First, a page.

The first of three Chicago runoff mayoral election debates took place Monday night. Rahm Emanuel outperformed his challenger, Jesus "Chuy" Garcia. But there are two debates in a little over two weeks before we'll know who's the last man standing. Here's my Chicago Defender column.
Chuy win over Rahm still debatable
Jesus “Chuy” Garcia had to do just one thing during Monday night’s first mayoral debate: Channel his inner Harold Washington to show Rahm Emanuel and the rest of Chicago who was the boss.
Garcia came off as the man who would be mayor. Emanuel came off as the mayor.
In a testy verbal battle between Commissioner Congeniality and Mayor Meany, both men made valiant efforts to go against type. It was obvious that Emanuel was working hard at being more likeable. It was just as apparent that Garcia was attempting to be No Mas Mr. Nice Guy. At the same time, each man was out to typecast the other.
Without name calling, Garcia, the community organizer, reminded voters why there is a book out there entitled, Mayor 1%.
“Chicagoans need to know that this mayor has provided corporate welfare to his cronies, millionaires and billionaires, in Illinois in terms of tax increment financing and that he promised four years ago to put Chicago’s fiscal house in order,” Garcia said. “We’re in a financial free fall. The city has been downgraded, three of its agencies over the past two weeks, to near junk bond status.”
Cook County Commissioner Garcia charged that while “trying to talk in a sophisticated way,” the mayor wasn’t saying anything that would help any Chicagoan who wasn’t physically or professionally in the Loop.
Mayor Emanuel, chum to the corporations, was far smoother than Garcia but just as combative while sticking to the story in his TV attack ads charging that his runoff challenger is all Windy City planner with no specifics on how he intended to get things done.
The mayor even threw in a short lecture. “The difference between being a legislator,” said Rahm, once a Congressman, to Chuy, once a state senator, is “you pass a bill. When you’re the mayor, you have to pay the bills.”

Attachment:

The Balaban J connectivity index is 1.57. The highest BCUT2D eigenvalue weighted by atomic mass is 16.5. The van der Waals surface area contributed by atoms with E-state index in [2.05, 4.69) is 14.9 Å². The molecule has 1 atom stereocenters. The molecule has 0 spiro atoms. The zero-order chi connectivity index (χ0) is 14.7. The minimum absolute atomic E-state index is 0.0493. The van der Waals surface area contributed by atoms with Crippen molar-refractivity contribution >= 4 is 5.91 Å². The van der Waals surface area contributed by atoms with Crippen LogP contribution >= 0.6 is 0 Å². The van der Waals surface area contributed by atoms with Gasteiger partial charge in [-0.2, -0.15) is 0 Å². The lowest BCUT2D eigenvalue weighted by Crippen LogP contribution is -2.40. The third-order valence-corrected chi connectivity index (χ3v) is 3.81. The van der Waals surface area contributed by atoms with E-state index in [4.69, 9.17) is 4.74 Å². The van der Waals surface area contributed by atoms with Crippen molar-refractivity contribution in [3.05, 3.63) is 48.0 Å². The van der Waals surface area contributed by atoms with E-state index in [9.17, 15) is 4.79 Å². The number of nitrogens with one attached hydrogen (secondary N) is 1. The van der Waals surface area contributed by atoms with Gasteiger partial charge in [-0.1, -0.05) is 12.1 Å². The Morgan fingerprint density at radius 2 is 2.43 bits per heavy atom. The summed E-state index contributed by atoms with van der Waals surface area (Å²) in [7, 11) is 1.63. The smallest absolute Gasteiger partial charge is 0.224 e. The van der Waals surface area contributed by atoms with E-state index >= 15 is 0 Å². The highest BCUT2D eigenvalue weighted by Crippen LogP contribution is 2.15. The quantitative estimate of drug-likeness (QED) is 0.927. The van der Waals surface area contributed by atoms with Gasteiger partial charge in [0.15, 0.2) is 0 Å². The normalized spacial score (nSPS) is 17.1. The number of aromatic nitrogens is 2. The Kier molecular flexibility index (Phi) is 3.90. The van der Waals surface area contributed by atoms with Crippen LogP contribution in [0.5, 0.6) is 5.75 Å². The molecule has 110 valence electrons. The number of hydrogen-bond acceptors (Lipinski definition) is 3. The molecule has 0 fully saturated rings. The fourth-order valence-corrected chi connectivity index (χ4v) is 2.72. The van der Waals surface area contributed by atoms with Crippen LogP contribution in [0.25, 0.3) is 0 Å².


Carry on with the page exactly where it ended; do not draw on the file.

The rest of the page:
Throughout the hour-long debate the mayor stuck it to Garcia for not being specific while glued to talking points that sounded more specific than they actually were. Neither candidate has presented a scenario that would hoist Chicago out of the deep financial hole that 20 plus years of Mayor Richard M. Daley dug for the city. Garcia wouldn’t say whether he will or will not raise property taxes. Emanuel who once said that property taxes were the last resort, now says they’re off the table.
The mayor has let his $15 million war chest do the talking. A constant barrage of TV ads telling Chicagoans that Garcia hasn’t a clue and others, with the mayor in a Mr. Rogers sweater explaining that while he may be a jerk, he’s our jerk appear to be working. An Ogden and Fry poll Saturday showed Emanuel at 47.1 percent, compared to Garcia’s 37.6 percent. A Chicago Tribune poll released the day before reported Emanuel at 51 percent and Garcia at 37 percent with 11 percent undecided.
In order for the mayor to win another term all that may be required for the next 20 days is for him to keep up the attack ads while playing nice. Saturday’s endorsement by the powerful Service Employees International Union should deliver Garcia more money and an army of campaign workers but he’ll still have to throw more elbows.
The mayoral challenger needs to rally the old Harold Washington coalition of Blacks, Hispanics and progressive whites. But more than anything else, Garcia will need to get out the Black vote.
To do that, he needs to hold news conferences in front of one or two of the 50 closed neighborhood schools. While at one of them he needs to point out that Emanuel’s closing of the six mental health clinics was just one more blow to the same low-income neighborhoods impacted by the school closings. He needs to talk about how, as with the parking meters under Daley, Emanuel has privatize the CTA fare system, thus killing another of the city’s geese that should lay the taxpayers golden eggs.
Garcia needs to emphasize and re-emphasize that unlike Mayor Washington, Mayor Emanuel has not been not fairer than fair while waving the Chicago Sun-Times report that whites continue to dominate the city’s highest paying jobs at City Hall and throughout city government. Among Chicago’s 32,500 city employees, 46 percent are white, 31.8 percent are Black, 18 percent Hispanic and fewer than three percent Asian.
These are the specifics Garcia should be addressing, not suggesting improbable fixes to what is nearly an impossible problem--pulling a $9 billion rabbit out of the hat. He’ll get a second chance next Thursday at the second mayoral runoff debate.